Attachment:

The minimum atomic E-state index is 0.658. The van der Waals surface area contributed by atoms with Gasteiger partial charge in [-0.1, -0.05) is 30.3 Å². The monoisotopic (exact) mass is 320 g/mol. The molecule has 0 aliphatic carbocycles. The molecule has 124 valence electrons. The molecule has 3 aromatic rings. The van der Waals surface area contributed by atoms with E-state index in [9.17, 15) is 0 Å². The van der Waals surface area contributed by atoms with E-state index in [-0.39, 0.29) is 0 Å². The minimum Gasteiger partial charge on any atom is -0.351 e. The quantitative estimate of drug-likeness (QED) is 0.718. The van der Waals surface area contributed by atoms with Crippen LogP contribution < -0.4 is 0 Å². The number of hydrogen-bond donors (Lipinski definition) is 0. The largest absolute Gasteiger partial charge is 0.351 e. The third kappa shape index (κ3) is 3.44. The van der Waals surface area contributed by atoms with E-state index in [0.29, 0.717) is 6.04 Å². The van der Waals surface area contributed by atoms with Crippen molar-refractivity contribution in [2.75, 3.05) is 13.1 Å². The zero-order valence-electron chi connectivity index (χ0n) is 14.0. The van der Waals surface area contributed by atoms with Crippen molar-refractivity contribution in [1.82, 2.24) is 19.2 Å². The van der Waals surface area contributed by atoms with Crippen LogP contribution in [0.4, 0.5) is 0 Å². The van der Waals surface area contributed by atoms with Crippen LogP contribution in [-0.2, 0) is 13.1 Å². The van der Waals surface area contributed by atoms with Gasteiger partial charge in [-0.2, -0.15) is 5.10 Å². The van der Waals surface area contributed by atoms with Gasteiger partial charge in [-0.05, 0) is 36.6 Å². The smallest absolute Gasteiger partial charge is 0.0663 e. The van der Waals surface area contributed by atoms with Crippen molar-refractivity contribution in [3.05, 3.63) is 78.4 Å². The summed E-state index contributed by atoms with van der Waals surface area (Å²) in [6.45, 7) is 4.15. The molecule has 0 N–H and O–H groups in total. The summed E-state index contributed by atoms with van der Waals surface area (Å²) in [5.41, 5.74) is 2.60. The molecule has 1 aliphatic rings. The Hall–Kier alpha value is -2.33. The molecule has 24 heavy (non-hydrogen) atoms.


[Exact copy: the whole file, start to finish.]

The minimum atomic E-state index is 0.658. The van der Waals surface area contributed by atoms with Gasteiger partial charge in [-0.1, -0.05) is 30.3 Å². The monoisotopic (exact) mass is 320 g/mol. The molecule has 0 aliphatic carbocycles. The molecule has 124 valence electrons. The molecule has 3 aromatic rings. The van der Waals surface area contributed by atoms with E-state index in [9.17, 15) is 0 Å². The van der Waals surface area contributed by atoms with E-state index in [-0.39, 0.29) is 0 Å². The minimum Gasteiger partial charge on any atom is -0.351 e. The quantitative estimate of drug-likeness (QED) is 0.718. The van der Waals surface area contributed by atoms with Crippen LogP contribution < -0.4 is 0 Å². The number of hydrogen-bond donors (Lipinski definition) is 0. The largest absolute Gasteiger partial charge is 0.351 e. The third kappa shape index (κ3) is 3.44. The van der Waals surface area contributed by atoms with E-state index in [0.29, 0.717) is 6.04 Å². The van der Waals surface area contributed by atoms with Crippen molar-refractivity contribution in [2.75, 3.05) is 13.1 Å². The zero-order valence-electron chi connectivity index (χ0n) is 14.0. The van der Waals surface area contributed by atoms with Crippen molar-refractivity contribution in [1.82, 2.24) is 19.2 Å². The van der Waals surface area contributed by atoms with Crippen LogP contribution in [0.4, 0.5) is 0 Å². The van der Waals surface area contributed by atoms with Crippen LogP contribution in [-0.2, 0) is 13.1 Å². The van der Waals surface area contributed by atoms with Gasteiger partial charge in [-0.2, -0.15) is 5.10 Å². The van der Waals surface area contributed by atoms with Gasteiger partial charge in [-0.05, 0) is 36.6 Å². The smallest absolute Gasteiger partial charge is 0.0663 e. The van der Waals surface area contributed by atoms with Crippen molar-refractivity contribution in [3.05, 3.63) is 78.4 Å². The summed E-state index contributed by atoms with van der Waals surface area (Å²) in [6.45, 7) is 4.15. The molecule has 0 N–H and O–H groups in total. The summed E-state index contributed by atoms with van der Waals surface area (Å²) in [5.41, 5.74) is 2.60. The molecule has 1 aliphatic rings. The Hall–Kier alpha value is -2.33. The molecule has 24 heavy (non-hydrogen) atoms.